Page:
In today’s rapidly evolving manufacturing landscape, digital twins of factory processes have emerged as a game-changing technology. But why are they so important? Digital twins serve as virtual replicas of physical manufacturing processes, allowing organizations to simulate and analyze their operations in a virtual environment. By incorporating artificial intelligence and machine learning, organizations can interpret and classify objects, leading to cost reductions, faster throughput speeds, and improved quality levels. Real-time data, especially inventory information, plays a crucial role in these virtual factories, providing up-to-the-minute insights for accurate simulations and dynamic adjustments. In the first blog , we covered a 5-step high level plan to create a virtual factory. In this blog, we delve into the technical aspects of implementing a real-time computer vision inventory inference solution as seen in Figure 1 below. Our focus will be on connecting a physical factory with its digital twin using MongoDB Atlas, which facilitates real-time interaction between the physical and digital realms. Let's get started! Figure 1: High Level Overview Part 1: The physical factory sends data to MongoDB Atlas Let’s start with the first task of transmitting data from the physical factory to MongoDB Atlas. Here, we focus on sending captured images of raw material inventory from the factory to MongoDB for storage and further processing as seen in Figure 2. Using the MQTT protocol, we send images as base64 encoded strings. AWS IoT Core serves as our MQTT broker, ensuring secure and reliable image transfer from the factory to MongoDB Atlas. Figure 2: Sending images to MongoDB Atlas via AWS IoT Core For simplicity purposes, in this demo, we directly store the base64 encoded image strings in MongoDB documents. This is because each image received from the physical factory is small enough to fit into one document. However, this is not the only method to work with images (or generally large files) in MongoDB. Within our developer data platform , we have various storage methods, including GridFS for larger files or binary data for smaller ones (less than 16MB). Moreover, object storage services like AWS S3 or Google Cloud Storage, coupled with MongoDB data federation are commonly used in production scenarios. In this real-world scenario, integrating object storage services with MongoDB provides a scalable and cost-efficient architecture. MongoDB is excellent for fast and scalable reads and writes of operational data, but when retrieving images with very low latency is not a priority, the storage of these large files in ‘buckets’ helps reduce costs while getting all the benefits of working with MongoDB Atlas. Robert Bosch GmbH , for instance, uses this architecture for Bosch's IoT Data Storage , which helps service millions of devices worldwide efficiently. Coming back to our use case, to facilitate communication between AWS IoT Core and MongoDB, we employ Rules defined in AWS IoT Core, which helps us send data to an HTTPS endpoint. This endpoint is configured directly in MongoDB Atlas and allows us to receive and process incoming data. If you want to learn more about MongoDB Data APIs, check this blog from our Developer Center colleagues. Part 2: MongoDB Atlas to AWS SageMaker for CV prediction Now it’s time for the inference part! We’ve trained a built-in multi-label classification model provided by Sagemaker, using images like in Figure 3. The images were annotated with using an .lst file format following the schema: So in an image where only the red and white pieces are present, but no blue is present in the warehouse, we would have an annotation such as: Figure 3: Sample image used for the Computer Vision model The model was built using 24 training images and 8 validation images, which was a simplicity-based decision to demonstrate the capabilities of the implementation rather than building a powerful model. Regardless of the extremely low training/validation sample, we managed to achieve a 0.97 validation accuracy. If you want to learn more about how the model was built, check out the Github repo . With a model trained and ready to predict, we created a model endpoint in Sagemaker where we send new images through a POST request so it answers back with the predicted values. We use an Atlas Function to drive this functionality. Every minute, it grabs the latest image stored in MongoDB and sends it to the Sagemaker endpoint. It then waits for the response. When the response is received, we get an array with three decimal values between 0 and 1 representing the likelihood of each piece (blue, red, white) being in the stock. We interpret the numeric values with a simple rule: if the value is above 0.85, we consider the piece being in stock. Finally, the same Atlas function writes the results in a collection (Figure 4) that keeps the current state of the inventory of the physical factory. More details about the function here . Figure 4: Collection storing real time stock status of the factory The beauty comes when we have MongoDB Realm incorporated on the Virtual Factory as seen in Figure 5. It’s automatically and seamlessly synced with MongoDB Atlas through Device Sync. The moment we update the collection with the inventory status of the physical factory in MongoDB Atlas, the virtual factory, with Realm, is automatically updated. The advantage here, besides not needing to include any additional lines of code for the data transfer, is that conflict resolution will be handled out of the box and when connection is lost, the data won’t be lost and rather updated as soon as the connection is re-established. This essentially enables a real-time synchronized digital twin without the hustle of managing data pipelines, configuring your code for edge cases and lose time in non-competitive work. Figure 5: Connecting Atlas and Realm via Device Sync Just as an example of how companies are implementing Realm and Device Sync for mission-critical applications: The airline Cathay Pacific revolutionized how pilots logged critical flight data such as wind speed, elevation, and oil pressure. Historically, it was done manually via pen and paper until they switched to a fully digital, tablet-based app with MongoDB, Realm, and Device Sync. With this, they eliminated all papers from flights and did one of the first zero-paper flights in the world in 2019. Check out the full article here . As you can see, the combination of these technologies is what enables the development of truly connected, highly performant digital twins within just one platform. Part 3: CV results are sent to Digital Twin via Device Sync In the process of sending data to the digital twin through device sync, developers can follow a straightforward procedure. First, we need to navigate to Atlas and access the Realm SDK section. Here, they can choose their preferred programming language and the data models will be automatically pre-built based on the schemas defined in the MongoDB collections. MongoDB Atlas simplifies this task by offering a copy-paste functionality as seen in Figure 6 , eliminating the need to construct data models from scratch. For this specific project, the C# SDK was utilized. However, developers have the flexibility to select from various SDK options, including Kotlin, C++, Flutter, and more, depending on their preferences and project requirements. Once the data models are in place, simply activating device sync completes the setup. This enables seamless bidirectional communication. Developers can now send data to their digital twin effortlessly. Figure 6: Realm C# SDK Object Model example One of the key advantages of using device sync is its built-in conflict resolution capability. Whether facing offline interruptions or any conflicting changes, MongoDB Atlas automatically manages conflict resolution. The "Always on '' feature is particularly crucial for Digital Twins, ensuring constant synchronization between the device and the MongoDB Atlas. This powerful feature saves developers significant time that would otherwise be spent on building custom conflict resolution mechanisms, error-handling functions, and connection-handling methods. With device sync handling conflict resolution out of the box, developers can focus on building and improving their applications. They can be confident in the seamless synchronization of data between the digital twin and MongoDB Atlas. Part 4: Virtual factory sends inventory status to the user For this demonstration, we built the Digital Twin of our physical factory using Unity so that it can be interactive through a VR headset. With this, the user can order a piece on the physical world by interacting with the Virtual Twin, even if the user is thousands of miles away from the real factory. In order to control the physical factory through the headset, it’s crucial that the app informs the user whether or not a piece is present in the stock, and this is where Realm and Device Sync come into play. Figure 7: User is informed of which pieces are not in stock in real time. In Figure 7, the user intended to order a blue piece on the Digital Twin and the app is informing that the piece is not in stock, and therefore not activating the order neither on the physical factory nor its digital twin. What’s happening behind on the backend is that the app is reading the Realm object that stores the stock status of the physical factory and deciding if the piece is orderable or not. Remember that this Realm object is in real-time sync with MongoDB Atlas, which in turn is constantly updating the stock status on the collection in Figure 4 based on Sagemaker inferences. Conclusion In this blog, we presented a four-part process demonstrating the integration of a virtual factory and computer vision with MongoDB Atlas. This solution enables transformative real-time inventory management for manufacturing companies. If you're interested in learning more and getting hands-on experience, feel free to explore our accompanying GitHub repository for further details and practical implementation.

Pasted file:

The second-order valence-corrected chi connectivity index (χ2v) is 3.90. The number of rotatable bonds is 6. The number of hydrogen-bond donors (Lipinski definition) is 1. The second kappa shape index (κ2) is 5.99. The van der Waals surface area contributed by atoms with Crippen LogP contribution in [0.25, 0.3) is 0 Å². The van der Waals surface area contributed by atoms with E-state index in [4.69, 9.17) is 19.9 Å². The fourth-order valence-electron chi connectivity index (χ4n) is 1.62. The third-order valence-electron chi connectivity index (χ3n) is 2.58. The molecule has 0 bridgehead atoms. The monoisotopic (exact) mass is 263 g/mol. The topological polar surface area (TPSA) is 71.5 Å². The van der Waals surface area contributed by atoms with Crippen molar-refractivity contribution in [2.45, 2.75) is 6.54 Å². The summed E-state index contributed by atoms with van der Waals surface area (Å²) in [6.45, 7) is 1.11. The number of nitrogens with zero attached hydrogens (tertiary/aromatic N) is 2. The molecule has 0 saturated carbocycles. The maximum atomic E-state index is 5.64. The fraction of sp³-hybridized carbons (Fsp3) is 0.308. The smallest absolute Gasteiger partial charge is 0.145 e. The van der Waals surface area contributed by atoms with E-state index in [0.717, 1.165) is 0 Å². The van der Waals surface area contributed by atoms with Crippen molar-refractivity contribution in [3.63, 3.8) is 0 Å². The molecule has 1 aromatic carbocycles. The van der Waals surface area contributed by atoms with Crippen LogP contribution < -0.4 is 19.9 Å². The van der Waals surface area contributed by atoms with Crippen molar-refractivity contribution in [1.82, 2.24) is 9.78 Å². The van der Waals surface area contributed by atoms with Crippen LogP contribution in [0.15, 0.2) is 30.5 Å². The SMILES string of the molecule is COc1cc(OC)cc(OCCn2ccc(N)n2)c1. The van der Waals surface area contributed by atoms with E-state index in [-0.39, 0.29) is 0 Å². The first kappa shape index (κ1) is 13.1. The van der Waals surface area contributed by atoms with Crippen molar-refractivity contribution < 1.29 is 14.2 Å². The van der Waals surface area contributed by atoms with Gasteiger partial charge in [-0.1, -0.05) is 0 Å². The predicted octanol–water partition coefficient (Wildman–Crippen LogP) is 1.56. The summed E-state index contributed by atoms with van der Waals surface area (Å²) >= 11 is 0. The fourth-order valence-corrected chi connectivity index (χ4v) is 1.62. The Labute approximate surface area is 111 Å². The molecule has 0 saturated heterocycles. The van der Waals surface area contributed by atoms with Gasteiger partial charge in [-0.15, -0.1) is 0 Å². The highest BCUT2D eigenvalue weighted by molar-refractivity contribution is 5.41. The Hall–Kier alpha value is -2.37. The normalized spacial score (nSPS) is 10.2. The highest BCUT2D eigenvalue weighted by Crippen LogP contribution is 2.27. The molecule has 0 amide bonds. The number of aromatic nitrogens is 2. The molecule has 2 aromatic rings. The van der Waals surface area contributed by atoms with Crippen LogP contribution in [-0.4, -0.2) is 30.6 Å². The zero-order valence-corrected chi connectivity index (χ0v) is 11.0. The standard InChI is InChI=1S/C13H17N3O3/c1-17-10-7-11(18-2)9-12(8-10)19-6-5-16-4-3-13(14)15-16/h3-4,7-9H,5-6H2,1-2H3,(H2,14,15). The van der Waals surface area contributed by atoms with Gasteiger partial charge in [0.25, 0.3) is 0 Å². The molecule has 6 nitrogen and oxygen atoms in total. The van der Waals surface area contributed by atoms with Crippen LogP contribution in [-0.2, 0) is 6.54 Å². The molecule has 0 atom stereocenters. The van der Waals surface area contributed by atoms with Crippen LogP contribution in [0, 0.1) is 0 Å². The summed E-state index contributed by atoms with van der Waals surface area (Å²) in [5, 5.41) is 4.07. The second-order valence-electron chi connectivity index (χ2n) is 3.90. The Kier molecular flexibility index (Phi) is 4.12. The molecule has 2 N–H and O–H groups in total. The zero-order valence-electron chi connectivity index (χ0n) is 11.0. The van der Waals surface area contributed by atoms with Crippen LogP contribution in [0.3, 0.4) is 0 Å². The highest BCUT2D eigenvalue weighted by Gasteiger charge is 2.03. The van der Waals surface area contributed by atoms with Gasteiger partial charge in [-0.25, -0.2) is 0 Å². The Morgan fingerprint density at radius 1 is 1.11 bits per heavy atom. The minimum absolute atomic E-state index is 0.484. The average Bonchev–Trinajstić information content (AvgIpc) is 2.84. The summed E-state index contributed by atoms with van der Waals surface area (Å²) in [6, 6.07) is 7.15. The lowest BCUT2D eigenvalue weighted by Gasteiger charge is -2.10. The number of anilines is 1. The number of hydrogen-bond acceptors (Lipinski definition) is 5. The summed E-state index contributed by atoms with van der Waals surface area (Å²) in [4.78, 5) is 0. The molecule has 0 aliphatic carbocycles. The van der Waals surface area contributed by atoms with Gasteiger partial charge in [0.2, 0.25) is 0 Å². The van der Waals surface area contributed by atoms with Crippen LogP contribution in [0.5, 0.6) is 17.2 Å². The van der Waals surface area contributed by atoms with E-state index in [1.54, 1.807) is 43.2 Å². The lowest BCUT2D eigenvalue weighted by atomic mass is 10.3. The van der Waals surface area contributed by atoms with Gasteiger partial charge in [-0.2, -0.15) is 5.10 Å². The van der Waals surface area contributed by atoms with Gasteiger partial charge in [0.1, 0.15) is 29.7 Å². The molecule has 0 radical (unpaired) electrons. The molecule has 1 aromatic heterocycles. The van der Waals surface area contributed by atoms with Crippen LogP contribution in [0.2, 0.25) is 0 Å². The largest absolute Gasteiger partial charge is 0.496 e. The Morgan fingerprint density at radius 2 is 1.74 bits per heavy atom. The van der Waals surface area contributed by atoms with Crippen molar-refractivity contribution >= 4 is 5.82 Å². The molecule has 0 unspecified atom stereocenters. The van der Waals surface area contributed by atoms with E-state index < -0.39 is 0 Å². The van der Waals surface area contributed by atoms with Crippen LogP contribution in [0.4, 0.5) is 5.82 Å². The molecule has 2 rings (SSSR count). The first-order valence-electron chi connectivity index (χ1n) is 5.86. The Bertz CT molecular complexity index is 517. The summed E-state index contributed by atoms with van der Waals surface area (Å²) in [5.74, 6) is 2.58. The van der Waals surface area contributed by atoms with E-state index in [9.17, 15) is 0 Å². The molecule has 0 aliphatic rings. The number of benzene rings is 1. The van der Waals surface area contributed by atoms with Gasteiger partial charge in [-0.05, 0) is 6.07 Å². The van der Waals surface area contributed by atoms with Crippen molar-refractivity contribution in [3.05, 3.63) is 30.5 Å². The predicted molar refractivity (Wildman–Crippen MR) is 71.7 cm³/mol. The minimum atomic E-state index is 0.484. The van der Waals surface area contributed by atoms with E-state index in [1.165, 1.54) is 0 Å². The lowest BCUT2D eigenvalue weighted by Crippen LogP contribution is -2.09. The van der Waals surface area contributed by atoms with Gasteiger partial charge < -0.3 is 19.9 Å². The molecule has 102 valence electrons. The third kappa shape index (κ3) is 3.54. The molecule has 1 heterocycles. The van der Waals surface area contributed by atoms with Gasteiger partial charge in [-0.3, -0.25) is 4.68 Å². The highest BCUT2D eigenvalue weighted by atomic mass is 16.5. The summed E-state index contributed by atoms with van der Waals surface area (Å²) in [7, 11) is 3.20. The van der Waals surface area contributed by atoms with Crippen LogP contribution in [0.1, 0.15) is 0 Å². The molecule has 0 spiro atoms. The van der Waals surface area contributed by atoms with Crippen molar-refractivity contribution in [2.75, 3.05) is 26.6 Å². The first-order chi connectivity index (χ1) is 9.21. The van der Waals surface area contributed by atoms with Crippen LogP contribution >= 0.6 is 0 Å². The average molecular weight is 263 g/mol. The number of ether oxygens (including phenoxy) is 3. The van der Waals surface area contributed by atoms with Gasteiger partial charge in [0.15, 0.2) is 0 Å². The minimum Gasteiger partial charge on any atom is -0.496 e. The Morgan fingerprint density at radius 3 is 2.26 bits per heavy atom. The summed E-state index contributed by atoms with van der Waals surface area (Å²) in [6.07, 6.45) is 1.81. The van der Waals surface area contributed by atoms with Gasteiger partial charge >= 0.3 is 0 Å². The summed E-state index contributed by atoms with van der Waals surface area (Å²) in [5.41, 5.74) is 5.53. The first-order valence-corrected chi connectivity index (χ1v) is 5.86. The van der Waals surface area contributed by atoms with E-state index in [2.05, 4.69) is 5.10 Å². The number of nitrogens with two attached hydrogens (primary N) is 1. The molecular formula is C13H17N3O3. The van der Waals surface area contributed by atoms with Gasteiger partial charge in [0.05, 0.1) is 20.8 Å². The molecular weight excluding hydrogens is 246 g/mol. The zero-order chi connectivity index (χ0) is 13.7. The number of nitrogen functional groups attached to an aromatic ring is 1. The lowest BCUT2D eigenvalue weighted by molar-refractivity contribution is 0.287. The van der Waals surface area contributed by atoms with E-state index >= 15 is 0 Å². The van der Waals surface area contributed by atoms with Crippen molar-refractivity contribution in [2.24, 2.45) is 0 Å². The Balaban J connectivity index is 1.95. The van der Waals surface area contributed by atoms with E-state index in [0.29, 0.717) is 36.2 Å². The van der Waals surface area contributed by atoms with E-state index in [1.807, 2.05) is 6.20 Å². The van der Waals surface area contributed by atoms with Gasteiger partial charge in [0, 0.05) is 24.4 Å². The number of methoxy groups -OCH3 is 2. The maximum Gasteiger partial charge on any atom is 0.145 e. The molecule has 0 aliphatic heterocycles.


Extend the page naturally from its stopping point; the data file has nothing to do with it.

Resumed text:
Ambee's AI Environmental Data Revolution: Powered by MongoDB Atlas